I was driving to work this morning, with the sun coming up behind the grey clouds, not really shining, but colored a deep orangish red, fog laying over the fields and pastures as I drove down the back country roads. My mind drifted, as it always does on these mornings, to the revolutionary war, and the civil war (history buff here), and what it must have been like to be a soldier back then. Waking before dawn watching the sun rise in all it majesty as a new day begins, but realizing that now that there is light the movement of not only my camp, but the camp across the field. I find myself thanking God for the freedoms I have, and the life I live thanks to those Fathers and sons that came many generations before me. But today, with a conversation Emily and I had at dinner last night about her conversation with Julia, nothing more than two sisters catching up, but the fact that you were at the center of the conversation, if for no other reason than you being the strongest of many bonds that the two of them share...You popped in top my mind.

I looked at those fields of fog differently today, and with the suns rays starting to get though those dark clouds, I realized that, like I have told you before, I am extremely proud of you and what you are doing. But this time that feeling went deeper...

Robert, you took on this calling not for yourself, or really for others, but for Julia. There was a period of a day or two leading up to that final decision that you grew up to be a man. Not just any man, but a man of virtue. You gave your life, those things that you knew, the people closest to you, and you gave them to her. You devoted yourself whole heatedly to Julia that you made a very difficult decision...which has led you to where you are now. And where you are now is putting your self in those fields, feeling the fogs as you sit against a tree, gun in hand ready to do anything for Julia...but in the process, you have unselfishly done the same for Emily, for your family, for her family, for millions of other families, for me.

I am writing this to tell you that I am not just proud of you, but I am humbled and deeply appreciative of the man you have become. You have lined your self with those unknowns who have fought for those they loved the most, but have become the reason we all share the freedoms that we have today.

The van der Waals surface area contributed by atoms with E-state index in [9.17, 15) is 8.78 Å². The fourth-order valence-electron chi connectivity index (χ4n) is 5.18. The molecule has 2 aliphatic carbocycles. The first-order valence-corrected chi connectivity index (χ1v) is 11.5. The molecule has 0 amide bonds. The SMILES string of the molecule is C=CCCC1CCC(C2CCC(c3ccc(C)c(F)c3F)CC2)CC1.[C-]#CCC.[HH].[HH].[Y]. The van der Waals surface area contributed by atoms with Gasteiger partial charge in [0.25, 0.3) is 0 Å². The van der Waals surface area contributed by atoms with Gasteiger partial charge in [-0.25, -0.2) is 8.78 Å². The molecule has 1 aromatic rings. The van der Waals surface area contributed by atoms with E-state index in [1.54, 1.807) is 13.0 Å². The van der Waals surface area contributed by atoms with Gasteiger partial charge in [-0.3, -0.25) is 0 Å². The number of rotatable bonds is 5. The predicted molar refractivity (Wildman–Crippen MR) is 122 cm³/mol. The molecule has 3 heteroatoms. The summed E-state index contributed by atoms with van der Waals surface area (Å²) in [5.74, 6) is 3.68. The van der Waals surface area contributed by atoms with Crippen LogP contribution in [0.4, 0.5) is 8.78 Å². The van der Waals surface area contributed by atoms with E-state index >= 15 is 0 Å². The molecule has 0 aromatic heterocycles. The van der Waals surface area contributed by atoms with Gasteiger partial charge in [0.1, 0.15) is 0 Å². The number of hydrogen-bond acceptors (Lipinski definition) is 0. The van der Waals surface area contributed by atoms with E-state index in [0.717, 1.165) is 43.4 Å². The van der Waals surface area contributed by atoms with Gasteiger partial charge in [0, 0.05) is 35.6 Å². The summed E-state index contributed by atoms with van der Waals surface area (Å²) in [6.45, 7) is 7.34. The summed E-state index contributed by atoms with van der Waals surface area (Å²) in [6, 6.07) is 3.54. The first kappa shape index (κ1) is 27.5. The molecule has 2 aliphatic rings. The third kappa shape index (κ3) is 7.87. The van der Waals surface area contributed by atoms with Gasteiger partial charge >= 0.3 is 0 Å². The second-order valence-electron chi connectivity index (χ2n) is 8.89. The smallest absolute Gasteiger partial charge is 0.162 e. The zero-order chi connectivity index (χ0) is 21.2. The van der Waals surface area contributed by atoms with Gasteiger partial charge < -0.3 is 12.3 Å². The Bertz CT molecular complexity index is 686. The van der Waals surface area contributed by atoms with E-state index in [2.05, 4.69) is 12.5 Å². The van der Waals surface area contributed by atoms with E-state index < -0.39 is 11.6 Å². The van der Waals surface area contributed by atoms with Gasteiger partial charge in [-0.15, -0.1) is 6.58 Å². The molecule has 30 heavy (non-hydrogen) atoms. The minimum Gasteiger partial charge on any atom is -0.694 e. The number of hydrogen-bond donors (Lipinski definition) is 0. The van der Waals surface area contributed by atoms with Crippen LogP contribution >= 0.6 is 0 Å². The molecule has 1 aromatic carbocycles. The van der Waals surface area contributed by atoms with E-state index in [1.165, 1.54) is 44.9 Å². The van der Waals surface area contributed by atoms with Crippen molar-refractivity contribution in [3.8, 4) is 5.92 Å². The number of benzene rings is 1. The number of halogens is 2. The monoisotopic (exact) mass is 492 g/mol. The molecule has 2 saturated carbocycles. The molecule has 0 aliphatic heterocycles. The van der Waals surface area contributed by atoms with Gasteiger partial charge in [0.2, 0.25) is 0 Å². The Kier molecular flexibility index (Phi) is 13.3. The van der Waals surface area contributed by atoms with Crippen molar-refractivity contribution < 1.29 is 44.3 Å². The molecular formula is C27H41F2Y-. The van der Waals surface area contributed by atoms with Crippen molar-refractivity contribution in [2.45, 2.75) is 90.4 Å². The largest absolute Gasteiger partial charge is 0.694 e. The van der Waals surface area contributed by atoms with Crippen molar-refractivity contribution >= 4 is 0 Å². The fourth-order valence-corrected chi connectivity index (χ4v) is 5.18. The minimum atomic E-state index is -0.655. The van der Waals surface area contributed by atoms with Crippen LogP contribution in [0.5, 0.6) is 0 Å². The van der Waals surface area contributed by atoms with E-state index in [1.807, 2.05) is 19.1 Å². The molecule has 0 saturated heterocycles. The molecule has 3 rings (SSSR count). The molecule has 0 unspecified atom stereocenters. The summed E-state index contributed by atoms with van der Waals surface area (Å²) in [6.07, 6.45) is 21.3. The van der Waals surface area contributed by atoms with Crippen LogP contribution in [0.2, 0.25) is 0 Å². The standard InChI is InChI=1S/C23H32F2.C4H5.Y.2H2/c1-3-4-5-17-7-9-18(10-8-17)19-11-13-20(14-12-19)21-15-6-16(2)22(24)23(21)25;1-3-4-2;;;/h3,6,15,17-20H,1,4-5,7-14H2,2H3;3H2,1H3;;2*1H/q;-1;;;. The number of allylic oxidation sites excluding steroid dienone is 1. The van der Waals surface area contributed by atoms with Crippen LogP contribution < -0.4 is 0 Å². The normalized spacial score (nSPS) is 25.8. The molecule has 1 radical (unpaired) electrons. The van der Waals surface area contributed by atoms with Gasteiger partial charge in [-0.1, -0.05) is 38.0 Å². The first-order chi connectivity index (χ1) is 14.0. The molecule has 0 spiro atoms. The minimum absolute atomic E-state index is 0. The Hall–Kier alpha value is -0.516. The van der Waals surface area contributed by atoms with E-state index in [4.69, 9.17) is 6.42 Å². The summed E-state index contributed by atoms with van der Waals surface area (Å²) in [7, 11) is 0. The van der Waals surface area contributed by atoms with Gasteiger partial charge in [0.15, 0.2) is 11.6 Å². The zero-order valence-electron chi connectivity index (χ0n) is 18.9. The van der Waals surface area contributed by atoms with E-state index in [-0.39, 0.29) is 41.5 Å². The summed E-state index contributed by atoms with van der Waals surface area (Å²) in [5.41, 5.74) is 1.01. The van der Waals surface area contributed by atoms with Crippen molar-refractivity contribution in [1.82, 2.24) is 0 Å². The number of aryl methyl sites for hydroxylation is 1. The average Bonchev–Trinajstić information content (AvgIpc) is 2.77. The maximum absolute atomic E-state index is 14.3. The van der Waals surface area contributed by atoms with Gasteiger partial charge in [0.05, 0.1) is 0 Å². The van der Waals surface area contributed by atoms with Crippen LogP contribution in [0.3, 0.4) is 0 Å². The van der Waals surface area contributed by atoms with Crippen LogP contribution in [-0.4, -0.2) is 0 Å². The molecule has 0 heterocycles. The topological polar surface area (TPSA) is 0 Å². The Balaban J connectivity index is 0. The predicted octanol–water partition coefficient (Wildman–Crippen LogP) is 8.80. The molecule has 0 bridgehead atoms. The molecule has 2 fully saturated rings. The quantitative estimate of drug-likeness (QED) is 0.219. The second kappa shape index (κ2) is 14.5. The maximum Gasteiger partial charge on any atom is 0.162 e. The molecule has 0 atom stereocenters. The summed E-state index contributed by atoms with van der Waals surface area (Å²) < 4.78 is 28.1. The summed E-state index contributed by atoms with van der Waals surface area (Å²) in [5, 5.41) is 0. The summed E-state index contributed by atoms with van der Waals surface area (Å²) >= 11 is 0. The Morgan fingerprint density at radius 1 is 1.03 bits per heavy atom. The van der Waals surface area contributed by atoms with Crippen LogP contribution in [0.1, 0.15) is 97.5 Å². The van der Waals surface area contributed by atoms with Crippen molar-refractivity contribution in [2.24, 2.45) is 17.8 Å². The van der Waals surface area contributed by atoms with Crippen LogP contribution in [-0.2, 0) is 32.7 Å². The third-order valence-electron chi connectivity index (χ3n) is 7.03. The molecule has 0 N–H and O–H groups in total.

I cannot give enough meaning to this statement...

I am so proud of you brotha,


We miss you brother. Just as we did the day that you last left.

Wednesday, July 28, 2010

The Song that Started My Blog

No better place on earth than the road that leads to heaven
No other place I'd rather be
No better place on earth than the road that leads to heaven
No better place to be.

I first heard this song on the radio in 2007. The lyrics stayed with me day and night, though I'd only heard the song once. I'd wake up in the middle of the night saying to myself repeatedly "there's no better place to be." Huh? Was I dreaming again? Shouldn't it be "no place like home"??

The lyrics stuck with me so hard and for so long that I eventually forgot where I even heard the song. Then, in early 2008, I felt a strong urge to start a blog. For no reason other than sharing the joy in my life that was overwhelming as I was preparing to marry my best friend.

I tossed around potential titles of a blog for 3 weeks.. It had to be catchy, yet not over-done. I wanted it to be a direct reflection of myself. It needed to be meaningful. For some reason "Emily's world" and "I love life" didn't sound great. Plus, they were probably taken.

After 3 weeks and close to giving up on ever needing a blog, I was driving home from work. I was almost home when I switched the radio station, and there it was. That song, again! It was almost as God was speaking directly to me.

"Don't give up. Here is your title. Now share your joy."

I went home, checked availability, yes! It was mine!

The initial goal of this blog was to share my joy, a joy that increases daily! I have the most wonderful life that anyone could ever ask for.

-A husband who encourages me, makes me laugh uncontrollably, and does his best to bring me closer to heaven.